I’ve received this question (or variations, thereof) probably an average of once a week over the last few months. Although maybe it just feels like that because until now I haven’t written up a response that I can just point people to. 🙂
Also, what I’m going to explain here is:
A) At a higher level than code — kind of a generic overview
B) Just one way to handle it. I think it’s the best way, but depending on the situation something else could be the “right” way to do it.
Restarting a Level Doesn’t Mean Reloading a Storyboard Scene
Okay, you *can* do it that way — have the player click a Replay button and somehow exit the scene and reenter it to start things over again. But I find that way kind of kludgey.
Instead, just call whatever functions were called when you initialized that Storyboard scene. Which means you may need to rewrite things just a tad for this to work.
Here’s what I mean…
When you create your Storyboard scene you might put most of your setup code inside the scene:createScene() function — the code that puts the graphics in place, sets up spaceships, etc. And then inside the scene:enterScene() function you kick-start Runtime events, audio, and so on.
But instead of putting that code inside those functions, put that code in a function of its own, something like initGraphics() or setupGame() and just call those functions from inside createScene and enterScene.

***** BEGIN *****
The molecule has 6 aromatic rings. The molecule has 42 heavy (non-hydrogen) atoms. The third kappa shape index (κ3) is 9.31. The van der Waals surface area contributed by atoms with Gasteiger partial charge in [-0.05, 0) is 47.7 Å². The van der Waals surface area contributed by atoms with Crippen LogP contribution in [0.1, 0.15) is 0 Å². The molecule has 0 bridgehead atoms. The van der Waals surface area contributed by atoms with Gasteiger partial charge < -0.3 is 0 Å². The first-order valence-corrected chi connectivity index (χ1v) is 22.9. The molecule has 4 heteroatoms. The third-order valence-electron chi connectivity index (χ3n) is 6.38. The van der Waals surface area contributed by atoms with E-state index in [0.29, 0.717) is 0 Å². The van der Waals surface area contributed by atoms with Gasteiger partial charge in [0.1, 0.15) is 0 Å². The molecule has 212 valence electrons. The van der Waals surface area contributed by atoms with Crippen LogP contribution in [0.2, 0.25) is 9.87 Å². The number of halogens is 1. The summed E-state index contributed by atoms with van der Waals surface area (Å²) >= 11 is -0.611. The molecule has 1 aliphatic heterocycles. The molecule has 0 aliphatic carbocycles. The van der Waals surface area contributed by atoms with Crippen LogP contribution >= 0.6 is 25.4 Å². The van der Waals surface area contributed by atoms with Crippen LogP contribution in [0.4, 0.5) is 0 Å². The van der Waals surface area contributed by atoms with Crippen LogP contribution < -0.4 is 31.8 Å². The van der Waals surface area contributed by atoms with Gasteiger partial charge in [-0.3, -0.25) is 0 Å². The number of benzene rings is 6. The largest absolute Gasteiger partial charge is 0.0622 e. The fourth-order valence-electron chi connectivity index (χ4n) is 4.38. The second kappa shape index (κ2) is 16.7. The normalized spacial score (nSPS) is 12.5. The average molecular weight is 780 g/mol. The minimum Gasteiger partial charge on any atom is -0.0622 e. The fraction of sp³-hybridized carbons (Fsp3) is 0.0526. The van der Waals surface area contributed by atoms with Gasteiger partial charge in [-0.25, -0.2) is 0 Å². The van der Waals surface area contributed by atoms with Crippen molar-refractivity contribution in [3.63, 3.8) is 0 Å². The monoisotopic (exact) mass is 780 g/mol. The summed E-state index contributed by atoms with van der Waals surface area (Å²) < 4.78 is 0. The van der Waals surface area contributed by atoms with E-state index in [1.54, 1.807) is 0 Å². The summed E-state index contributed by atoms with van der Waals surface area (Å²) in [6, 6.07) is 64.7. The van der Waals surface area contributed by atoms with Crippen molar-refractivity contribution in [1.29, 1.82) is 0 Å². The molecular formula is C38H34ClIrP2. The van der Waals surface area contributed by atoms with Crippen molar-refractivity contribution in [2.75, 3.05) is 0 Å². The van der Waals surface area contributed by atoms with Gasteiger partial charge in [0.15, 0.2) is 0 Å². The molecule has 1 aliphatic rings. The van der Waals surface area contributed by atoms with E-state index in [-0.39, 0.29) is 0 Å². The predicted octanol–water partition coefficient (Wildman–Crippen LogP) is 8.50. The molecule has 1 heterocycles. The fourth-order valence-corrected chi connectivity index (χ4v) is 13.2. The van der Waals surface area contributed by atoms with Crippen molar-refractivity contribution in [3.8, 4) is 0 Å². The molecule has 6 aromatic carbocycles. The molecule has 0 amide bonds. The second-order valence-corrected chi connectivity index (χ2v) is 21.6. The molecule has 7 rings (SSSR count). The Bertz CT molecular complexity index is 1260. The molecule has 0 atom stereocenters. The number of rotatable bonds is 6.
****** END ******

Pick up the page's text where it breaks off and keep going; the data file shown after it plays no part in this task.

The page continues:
By doing that you can call those same setup functions whenever you want — including when the player taps the “Replay” button.
This Technique Works Well With ‘One Scene For Multiple Levels’ Code
In the game I’m currently wrapping up there are 26 levels, but I don’t have 26 Storyboard scenes – I have one scene and depending on which level is being played I set up the graphics differently.
Which means I can allow the player to play any given level and when she’s done, either go on to the next level or replay the current one. In both cases I stay where I am — no reloading or switching the scene. I just call my displayLevel() function and pass in the level I want displayed. If the user is going to the next level I just increment the currentLevel variable and pass it in to that function, otherwise it will just reload the same level.
By working this way I don’t have to mess with unloading everything, switching scenes, switching back, etc. It saves on writing a LOT of code. It require you to think ahead a little bit so you don’t put code inside the createScene() function that might need to be called more than once, but that’s not so bad.
Thinking/planning ahead is a good thing to do in game development. 🙂
While you’re messing around with levels, I do have a Lock/Unlock Level library available for people who don’t want the hassle of coding it themselves.
Great tip Jay ! Most of the time we tend to jump right in and start coding. Taking the time to plan a little goes a long way. I am always looking for better ways of doing things as well as building on my Corona knowledge. I can’t tell you enough how your tutorials and tips have helped me with the learning curve and how I rely on you as a constant resource. Thank you for all that you do!